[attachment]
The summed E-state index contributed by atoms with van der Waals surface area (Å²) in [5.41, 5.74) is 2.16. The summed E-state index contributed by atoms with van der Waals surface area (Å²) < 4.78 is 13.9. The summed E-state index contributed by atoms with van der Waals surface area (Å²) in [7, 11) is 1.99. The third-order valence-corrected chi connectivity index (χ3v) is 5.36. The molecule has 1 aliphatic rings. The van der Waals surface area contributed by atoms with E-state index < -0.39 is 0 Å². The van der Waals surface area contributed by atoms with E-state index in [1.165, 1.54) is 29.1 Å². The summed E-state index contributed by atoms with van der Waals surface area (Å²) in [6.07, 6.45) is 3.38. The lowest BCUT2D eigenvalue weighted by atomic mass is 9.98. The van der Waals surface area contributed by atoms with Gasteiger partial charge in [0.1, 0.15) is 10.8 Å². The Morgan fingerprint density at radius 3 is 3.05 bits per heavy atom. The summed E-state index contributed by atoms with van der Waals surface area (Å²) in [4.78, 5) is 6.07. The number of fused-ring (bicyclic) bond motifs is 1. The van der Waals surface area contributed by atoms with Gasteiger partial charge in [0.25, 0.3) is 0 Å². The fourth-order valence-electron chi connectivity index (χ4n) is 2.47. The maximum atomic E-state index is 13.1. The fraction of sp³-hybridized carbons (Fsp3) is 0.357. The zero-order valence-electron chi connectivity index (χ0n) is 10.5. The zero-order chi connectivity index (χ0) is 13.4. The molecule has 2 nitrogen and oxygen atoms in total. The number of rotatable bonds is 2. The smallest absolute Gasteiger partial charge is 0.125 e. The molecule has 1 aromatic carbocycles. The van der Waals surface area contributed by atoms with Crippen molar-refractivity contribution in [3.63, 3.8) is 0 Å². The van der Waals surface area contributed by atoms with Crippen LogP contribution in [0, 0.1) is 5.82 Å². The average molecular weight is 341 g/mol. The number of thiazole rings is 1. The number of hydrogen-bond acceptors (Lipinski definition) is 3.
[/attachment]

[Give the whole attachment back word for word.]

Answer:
The summed E-state index contributed by atoms with van der Waals surface area (Å²) in [5.41, 5.74) is 2.16. The summed E-state index contributed by atoms with van der Waals surface area (Å²) < 4.78 is 13.9. The summed E-state index contributed by atoms with van der Waals surface area (Å²) in [7, 11) is 1.99. The third-order valence-corrected chi connectivity index (χ3v) is 5.36. The molecule has 1 aliphatic rings. The van der Waals surface area contributed by atoms with E-state index < -0.39 is 0 Å². The van der Waals surface area contributed by atoms with E-state index in [1.165, 1.54) is 29.1 Å². The summed E-state index contributed by atoms with van der Waals surface area (Å²) in [6.07, 6.45) is 3.38. The lowest BCUT2D eigenvalue weighted by atomic mass is 9.98. The van der Waals surface area contributed by atoms with Gasteiger partial charge in [0.1, 0.15) is 10.8 Å². The Morgan fingerprint density at radius 3 is 3.05 bits per heavy atom. The summed E-state index contributed by atoms with van der Waals surface area (Å²) in [4.78, 5) is 6.07. The number of fused-ring (bicyclic) bond motifs is 1. The van der Waals surface area contributed by atoms with Gasteiger partial charge in [0.25, 0.3) is 0 Å². The fourth-order valence-electron chi connectivity index (χ4n) is 2.47. The maximum atomic E-state index is 13.1. The fraction of sp³-hybridized carbons (Fsp3) is 0.357. The zero-order valence-electron chi connectivity index (χ0n) is 10.5. The zero-order chi connectivity index (χ0) is 13.4. The molecule has 2 nitrogen and oxygen atoms in total. The number of rotatable bonds is 2. The smallest absolute Gasteiger partial charge is 0.125 e. The molecule has 1 aromatic carbocycles. The van der Waals surface area contributed by atoms with Crippen molar-refractivity contribution in [3.63, 3.8) is 0 Å². The van der Waals surface area contributed by atoms with Crippen LogP contribution in [0, 0.1) is 5.82 Å². The average molecular weight is 341 g/mol. The number of thiazole rings is 1. The number of hydrogen-bond acceptors (Lipinski definition) is 3.